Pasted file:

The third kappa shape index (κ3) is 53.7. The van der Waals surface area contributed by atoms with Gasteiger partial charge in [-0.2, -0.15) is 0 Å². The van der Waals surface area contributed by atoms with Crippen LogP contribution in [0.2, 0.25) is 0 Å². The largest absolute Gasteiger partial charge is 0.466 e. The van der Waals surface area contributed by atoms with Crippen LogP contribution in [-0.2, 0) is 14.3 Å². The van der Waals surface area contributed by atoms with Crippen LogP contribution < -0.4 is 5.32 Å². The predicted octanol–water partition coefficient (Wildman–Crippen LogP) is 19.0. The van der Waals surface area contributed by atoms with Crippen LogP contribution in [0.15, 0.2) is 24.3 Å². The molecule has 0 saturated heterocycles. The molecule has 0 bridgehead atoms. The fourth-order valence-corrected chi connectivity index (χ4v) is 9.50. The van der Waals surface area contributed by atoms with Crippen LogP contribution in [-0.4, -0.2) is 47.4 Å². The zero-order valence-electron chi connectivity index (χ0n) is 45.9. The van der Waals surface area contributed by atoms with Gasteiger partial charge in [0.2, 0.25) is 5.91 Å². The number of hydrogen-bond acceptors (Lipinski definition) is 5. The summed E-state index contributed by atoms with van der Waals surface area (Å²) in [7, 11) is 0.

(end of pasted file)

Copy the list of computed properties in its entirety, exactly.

The third kappa shape index (κ3) is 53.7. The van der Waals surface area contributed by atoms with Gasteiger partial charge in [-0.2, -0.15) is 0 Å². The van der Waals surface area contributed by atoms with Crippen LogP contribution in [0.2, 0.25) is 0 Å². The largest absolute Gasteiger partial charge is 0.466 e. The van der Waals surface area contributed by atoms with Crippen LogP contribution in [-0.2, 0) is 14.3 Å². The van der Waals surface area contributed by atoms with Crippen LogP contribution < -0.4 is 5.32 Å². The predicted octanol–water partition coefficient (Wildman–Crippen LogP) is 19.0. The van der Waals surface area contributed by atoms with Crippen LogP contribution in [0.15, 0.2) is 24.3 Å². The molecule has 0 saturated heterocycles. The molecule has 0 bridgehead atoms. The fourth-order valence-corrected chi connectivity index (χ4v) is 9.50. The van der Waals surface area contributed by atoms with Crippen LogP contribution in [-0.4, -0.2) is 47.4 Å². The zero-order valence-electron chi connectivity index (χ0n) is 45.9. The van der Waals surface area contributed by atoms with Gasteiger partial charge in [0.2, 0.25) is 5.91 Å². The number of hydrogen-bond acceptors (Lipinski definition) is 5. The summed E-state index contributed by atoms with van der Waals surface area (Å²) in [7, 11) is 0.